On May 17, about an hour after Facebook Inc. completed its record $16 billion initial public offering, CKE Inc. announced plans for a more modest IPO. The owner of the Hardee’s and Carl’s Jr. fast-food chains sought as much as $213 million.
CKE Inc., owner of the Hardee’s and Carl’s Jr. fast-food chains, plans to delay an initial public offering until after the presidential election as rising health- care and commodity costs deter investors.
Business leaders, who generally didn’t support President Barack Obama’s policies in the past four years or his re-election bid, weren’t in a more-gracious mood after the results were in. Today’s decline in the U.S. stock markets, the biggest since June, didn’t help.
When California Lieutenant Governor Gavin Newsom begins meetings in Austin with Hardee’s hamburgers chief Andrew Puzder, local Chamber of Commerce Chairman Bobby Jenkins and Texas Governor Rick Perry , it’s because the most- populous state lingers in a funk, even as the U.S. pulls out of the deepest recession in half a century.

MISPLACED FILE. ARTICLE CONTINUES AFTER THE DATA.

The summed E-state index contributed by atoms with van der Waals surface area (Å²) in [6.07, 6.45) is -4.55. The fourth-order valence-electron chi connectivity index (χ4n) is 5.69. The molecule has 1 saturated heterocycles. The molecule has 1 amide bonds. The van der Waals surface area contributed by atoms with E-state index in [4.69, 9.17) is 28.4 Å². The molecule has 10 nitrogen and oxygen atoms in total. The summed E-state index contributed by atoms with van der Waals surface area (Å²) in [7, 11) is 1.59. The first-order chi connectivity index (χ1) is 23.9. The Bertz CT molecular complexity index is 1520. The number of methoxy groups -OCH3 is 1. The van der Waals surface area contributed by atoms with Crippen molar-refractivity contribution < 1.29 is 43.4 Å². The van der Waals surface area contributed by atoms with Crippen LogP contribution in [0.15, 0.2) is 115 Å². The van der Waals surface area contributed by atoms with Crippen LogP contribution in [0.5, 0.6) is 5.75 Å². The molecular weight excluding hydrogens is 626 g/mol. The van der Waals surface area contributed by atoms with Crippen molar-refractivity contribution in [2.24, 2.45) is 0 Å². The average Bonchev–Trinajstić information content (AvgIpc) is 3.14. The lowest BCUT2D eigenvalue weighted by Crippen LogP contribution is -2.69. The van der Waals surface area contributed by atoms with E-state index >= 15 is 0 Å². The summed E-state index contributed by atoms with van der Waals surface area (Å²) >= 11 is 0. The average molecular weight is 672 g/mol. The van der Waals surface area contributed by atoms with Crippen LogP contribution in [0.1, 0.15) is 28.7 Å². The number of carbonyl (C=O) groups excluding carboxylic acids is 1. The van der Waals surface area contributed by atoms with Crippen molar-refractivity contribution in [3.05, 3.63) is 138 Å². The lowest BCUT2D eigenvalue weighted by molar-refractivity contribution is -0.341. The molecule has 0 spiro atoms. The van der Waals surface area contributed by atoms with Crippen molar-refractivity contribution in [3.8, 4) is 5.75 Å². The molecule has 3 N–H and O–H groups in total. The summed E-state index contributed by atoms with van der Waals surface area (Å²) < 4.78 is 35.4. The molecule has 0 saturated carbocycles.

California, which sent a delegation to Austin last year to find out how the Lone Star State had beat it in employment growth, surged ahead of Texas to lead the nation in job creation for the last two consecutive months.
I am not an expert on health-care policy, but I do know something about job creation. So when a House Oversight and Government Reform subcommittee asked me to testify about the effect on employers of the Patient Protection and Affordable Care Act, sometimes known as Obamacare, I thought I could offer some insights.